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A narrative-driven exploration of policing and the punishment of disadvantage in Chicago, and a new vision for repairing urban neighborhoods
For people of color who live in segregated urban neighborhoods, surviving crime and violence is a generational reality. As violence in cities like New York and Los Angeles has fallen in recent years, in many Chicago communities, it has continued at alarming rates. Meanwhile, residents of these same communities have endured decades of some of the highest rates of arrest, incarceration, and police abuse in the nation.
The War on Neighborhoods argues that these trends are connected. Crime in Chicago, as in many other US cities, has been fueled by a broken approach to public safety in disadvantaged neighborhoods. For nearly forty years, public leaders have attempted to create peace through punishment, misinvesting billions of dollars toward the suppression of crime, largely into a small subset of neighborhoods on the city’s West and South Sides. Meanwhile, these neighborhoods have struggled to sustain investments into basic needs such as jobs, housing, education, and mental healthcare.
When the main investment in a community is policing and incarceration, rather than human and community development, that amounts to a “war on neighborhoods,” which ultimately furthers poverty and disadvantage. Longtime Chicago scholars Ryan Lugalia-Hollon and Daniel Cooper tell the story of one of those communities, a neighborhood on Chicago’s West Side that is emblematic of many majority-black neighborhoods in US cities. Sharing both rigorous data and powerful stories, the authors explain why punishment will never create peace and why we must rethink the ways that public dollars are invested into making places safe.
The War on Neighborhoods makes the case for a revolutionary reformation of our public-safety model that focuses on shoring up neighborhood institutions and addressing the effects of trauma and poverty. The authors call for a profound transformation in how we think about investing in urban communities—away from the perverse misinvestment of policing and incarceration and toward a model that invests in human and community development.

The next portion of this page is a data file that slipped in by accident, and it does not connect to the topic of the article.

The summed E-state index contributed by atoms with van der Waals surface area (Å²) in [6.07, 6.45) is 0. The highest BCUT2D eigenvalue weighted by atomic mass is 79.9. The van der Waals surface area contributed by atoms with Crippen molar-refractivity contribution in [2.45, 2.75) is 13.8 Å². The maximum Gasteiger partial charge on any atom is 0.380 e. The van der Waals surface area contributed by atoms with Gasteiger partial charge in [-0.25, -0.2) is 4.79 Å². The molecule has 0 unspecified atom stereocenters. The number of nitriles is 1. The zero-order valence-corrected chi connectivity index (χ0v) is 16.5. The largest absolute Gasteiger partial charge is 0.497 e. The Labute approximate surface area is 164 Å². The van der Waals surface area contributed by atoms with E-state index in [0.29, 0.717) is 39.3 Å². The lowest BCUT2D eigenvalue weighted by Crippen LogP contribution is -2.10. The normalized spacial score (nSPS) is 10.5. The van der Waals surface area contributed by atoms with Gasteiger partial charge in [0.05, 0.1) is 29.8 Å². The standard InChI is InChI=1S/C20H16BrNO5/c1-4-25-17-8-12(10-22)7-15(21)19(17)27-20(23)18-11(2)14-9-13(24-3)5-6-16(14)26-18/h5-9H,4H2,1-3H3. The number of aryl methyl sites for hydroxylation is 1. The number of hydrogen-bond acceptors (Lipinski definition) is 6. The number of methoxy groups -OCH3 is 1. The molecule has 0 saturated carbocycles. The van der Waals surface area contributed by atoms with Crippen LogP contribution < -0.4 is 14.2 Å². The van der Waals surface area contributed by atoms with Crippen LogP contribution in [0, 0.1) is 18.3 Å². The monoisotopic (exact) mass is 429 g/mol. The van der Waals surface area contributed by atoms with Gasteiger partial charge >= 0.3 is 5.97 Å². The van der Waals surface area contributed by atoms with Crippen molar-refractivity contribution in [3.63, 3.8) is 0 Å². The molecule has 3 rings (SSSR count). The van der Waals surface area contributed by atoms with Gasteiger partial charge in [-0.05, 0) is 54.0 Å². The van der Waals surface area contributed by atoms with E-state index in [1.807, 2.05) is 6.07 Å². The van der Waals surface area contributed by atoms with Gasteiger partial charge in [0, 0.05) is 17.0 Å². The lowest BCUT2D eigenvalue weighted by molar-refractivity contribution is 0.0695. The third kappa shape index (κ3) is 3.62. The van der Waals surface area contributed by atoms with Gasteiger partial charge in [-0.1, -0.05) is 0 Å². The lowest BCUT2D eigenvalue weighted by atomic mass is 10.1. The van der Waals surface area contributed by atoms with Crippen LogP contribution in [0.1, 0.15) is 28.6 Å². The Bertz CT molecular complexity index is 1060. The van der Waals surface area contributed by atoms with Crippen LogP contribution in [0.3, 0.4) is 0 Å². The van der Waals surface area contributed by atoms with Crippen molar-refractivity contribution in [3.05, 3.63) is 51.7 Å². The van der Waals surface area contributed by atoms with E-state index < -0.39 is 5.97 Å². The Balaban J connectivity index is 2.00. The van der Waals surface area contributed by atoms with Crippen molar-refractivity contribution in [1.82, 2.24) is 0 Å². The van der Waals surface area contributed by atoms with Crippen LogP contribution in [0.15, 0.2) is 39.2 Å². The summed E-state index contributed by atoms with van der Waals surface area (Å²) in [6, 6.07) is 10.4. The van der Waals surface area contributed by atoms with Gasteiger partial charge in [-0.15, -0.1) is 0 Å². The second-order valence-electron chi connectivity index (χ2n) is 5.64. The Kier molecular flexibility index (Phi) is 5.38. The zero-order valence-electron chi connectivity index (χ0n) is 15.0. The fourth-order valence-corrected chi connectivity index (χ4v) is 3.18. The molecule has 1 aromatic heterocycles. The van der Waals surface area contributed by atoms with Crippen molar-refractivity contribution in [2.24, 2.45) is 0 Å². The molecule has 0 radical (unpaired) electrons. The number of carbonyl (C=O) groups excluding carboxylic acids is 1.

About the Author
Ryan Lugalia-Hollon has worked in youth development for over twenty years, including restorative justice, violence prevention, and trauma-informed care efforts in Chicago. He currently leads an education network in San Antonio, Texas.
Daniel Cooper works with organizations in Chicago on issues such as violence prevention, justice system reform, community development, and health equity. He is the founding executive director of the Center for Equitable Cities at Adler University in Chicago.
“A worthy plea for change.” —Kirkus Reviews
“Lugalia-Hollon and Cooper call for a domestic Marshall Plan to boost employment, health, and education, and urge policymakers to focus on removing problem situations, rather than problem people.” —Booklist
“The message that The War on Neighborhoods offers [is that] we must begin to challenge the narratives that have marginalized communities like Austin and that falsely pit communities against one another.” —Tikkun Magazine
“The War on Neighborhoods reveals, in chilling detail, what our collective delusions about safety have done to vulnerable communities and how unsafe we have made the places we police most heavily. It also lays the groundwork for imagining a future in which we overcome what the authors call our ‘addiction to punishment.’” —Eula Biss, author of On Immunity and Notes from No Man’s Land
“Clear-eyed and insightful, The War on Neighborhoods illuminates the structural forces that shape the course of mass criminalization in communities of color. This book is a cautionary tale about current approaches to violence and harm, and a compelling call to action to every one of us.” —Andrea J. Ritchie, author of Invisible No More: Police Violence Against Black Women and Women of Color
“Beyond national headlines on murder rates and inept government, Ryan Lugalia-Hollon and Daniel Cooper dig deeper to reveal the oft-missing story of disinvestment, displacement, and the structured disposability of black and brown people. A truly important read for those interested in the life of cities.” —David Stovall, coauthor of Twenty-First-Century Jim Crow Schools
“Lugalia-Hollon and Cooper’s argument is both simple and devastating: America’s legal system has never and will never lead to safer communities. Beautifully written and painstakingly researched, the authors show us how divesting our public dollars from mass incarceration and instead investing in human potential is the only humane, economical, and effective long-term solution to harm.” —Purvi Shah, cofounder of Law for Black Lives
“Buttressed by evocative stories and persuasive data, The War on Neighborhoods makes the case that entire communities have been at once abandoned by capital and targeted by the punishing state. This book is a clarion call to address the impacts of disinvestment and racialized/gendered criminalization on generations of people living on the West Side of Chicago and across the country. Everyone should read this book.” —Mariame Kaba, founder and director of Project NIA
“As a lifelong advocate for greater investments in youth and families, I was both educated and reinvigorated by reading The War on Neighborhoods. This book reminds us to act fast and be bold with those investments if we hope to turn this long tide of racial and economic injustice.” —Elizabeth Gaines, senior fellow, Forum for Youth Investment